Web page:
In about 20 years, if current trends continue, East of Eastern avenue, south of wealthy, West of Plymouth and North of Burton will be about 90% black. Whites will move back into large sections of the inner SE side, as this area is where the historic homes, the trendy neighborhoods and such are located. This is already well underway and there are things in the cities master plan that will gentrify the inner SE side resulting in rising prices for homes and rents, which will push many poor blacks out farther from the core. You can also expect that gas prices will rise to such a degree in the future, that the most economically prudent place to live will be in the cities core were one is located near employment concentration, mass transit and the like. I believe we will see the “Europeanization” of American metro areas in that the poor will be pushed to the suburbs, by economics, and the middle class will dominate the core, like London and Paris. That will be the case also in Grand Rapids, which is well on its way to that model

I trend also worth noting is that the Inner or near North East side is becoming predominatly black. That is probably were the most explosive growth is for the black populaiton in the city. There are about 45 thousands blacks that live in the city proper....up from about 30,000 when I lived there. There are about 60,000 in Kent County.


On a side note......I think GR is a hidden gem of a city. There are a lot of things that I don't like about it....from my experiences growing up there partially....however....each time I come back I am amazed by the city. Grand Rapids is like a modest home with extreme character. Metaphorically, some homes are big and plain. They have more bedrooms and square footage, more garage space and bigger yards. However, some homes have so much character that you would rather live in there than in a mansion. Thats GR. Its not to the point were I would want to move back.....because there are simply not enough cultural offering for an African American like myself and the black professional class is small and disjointed there.

Last edited by Indentured Servant; 04-07-2010 at 10:50 AM..
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Old 04-07-2010, 11:29 AM
 
Location: Niceville, FL
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It's interesting how my Dutch but working class maternal grandmother seemed to have a knack for being the last white person in the neighborhood. Up until the early 70s when grandpa died, I want to say they were right on the SE/SW line not too far from Division. Mom and her siblings went to South High School, which had a pretty high black population back then based on the yearbook photos.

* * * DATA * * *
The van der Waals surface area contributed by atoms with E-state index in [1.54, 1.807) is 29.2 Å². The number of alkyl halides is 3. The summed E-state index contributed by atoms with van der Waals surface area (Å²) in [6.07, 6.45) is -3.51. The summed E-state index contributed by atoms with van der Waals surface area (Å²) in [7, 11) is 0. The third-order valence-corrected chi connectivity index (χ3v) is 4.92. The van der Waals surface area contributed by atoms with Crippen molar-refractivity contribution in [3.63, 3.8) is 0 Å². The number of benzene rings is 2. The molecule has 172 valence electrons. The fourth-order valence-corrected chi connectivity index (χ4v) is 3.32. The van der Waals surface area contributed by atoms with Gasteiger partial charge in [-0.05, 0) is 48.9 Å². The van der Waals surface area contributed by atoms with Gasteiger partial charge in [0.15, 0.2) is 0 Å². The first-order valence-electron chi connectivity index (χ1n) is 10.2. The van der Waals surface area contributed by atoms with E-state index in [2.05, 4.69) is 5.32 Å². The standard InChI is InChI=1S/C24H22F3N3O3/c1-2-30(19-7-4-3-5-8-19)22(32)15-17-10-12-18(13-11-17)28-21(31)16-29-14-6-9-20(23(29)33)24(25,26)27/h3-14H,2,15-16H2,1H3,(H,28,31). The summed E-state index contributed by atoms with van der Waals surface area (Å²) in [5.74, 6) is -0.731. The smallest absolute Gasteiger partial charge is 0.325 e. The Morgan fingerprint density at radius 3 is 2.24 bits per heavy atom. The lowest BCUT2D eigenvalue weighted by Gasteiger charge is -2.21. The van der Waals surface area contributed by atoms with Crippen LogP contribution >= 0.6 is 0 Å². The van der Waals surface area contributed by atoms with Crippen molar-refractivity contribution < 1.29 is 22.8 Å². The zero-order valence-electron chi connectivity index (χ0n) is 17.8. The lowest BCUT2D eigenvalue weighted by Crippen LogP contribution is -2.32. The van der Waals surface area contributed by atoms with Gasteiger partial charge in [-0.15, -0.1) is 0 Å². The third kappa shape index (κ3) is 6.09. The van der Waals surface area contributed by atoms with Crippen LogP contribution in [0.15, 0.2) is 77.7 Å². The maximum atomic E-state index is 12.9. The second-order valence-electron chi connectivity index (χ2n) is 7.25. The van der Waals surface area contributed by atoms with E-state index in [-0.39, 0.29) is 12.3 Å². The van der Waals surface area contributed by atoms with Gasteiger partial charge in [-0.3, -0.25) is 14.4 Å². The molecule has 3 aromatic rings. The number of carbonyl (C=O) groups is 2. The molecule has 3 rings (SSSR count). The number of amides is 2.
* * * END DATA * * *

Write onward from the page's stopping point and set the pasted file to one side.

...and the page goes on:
Side note, it was apparently a pretty big deal when Mom left the CRC in the 60s and converted to Catholic when she married the guy with -skey at the end of his name. It was also kind of interesting to watch the assumptions about different ethnic groups because there was (and still is to some degree) the vibe about the Dutch being the arrogant overlords of everything even though Dad's side of the family was more well off than Mom's side was.

Then Grandma Van... ended up selling the house for essentially nothing because homes in that area were pretty much worthless even though the craftsmanship and condition of the home were good at the time, and bought a singlewide in a largely elderly but not technically 55+ park in, you guessed it, Kentwood.

Grandma eventually ended up spending the last two years of her life in an apartment somewhere out by Grandville/Bryon Center if you're looking for clues to where middle class blacks will end up next.

As for GR's future, what's killing it right now is GRPS. My parents were both lifer teachers in the district, and are now disgusted at how a series of bad superintendents has pretty much destroyed a district that used to do well with the sutdent population it had.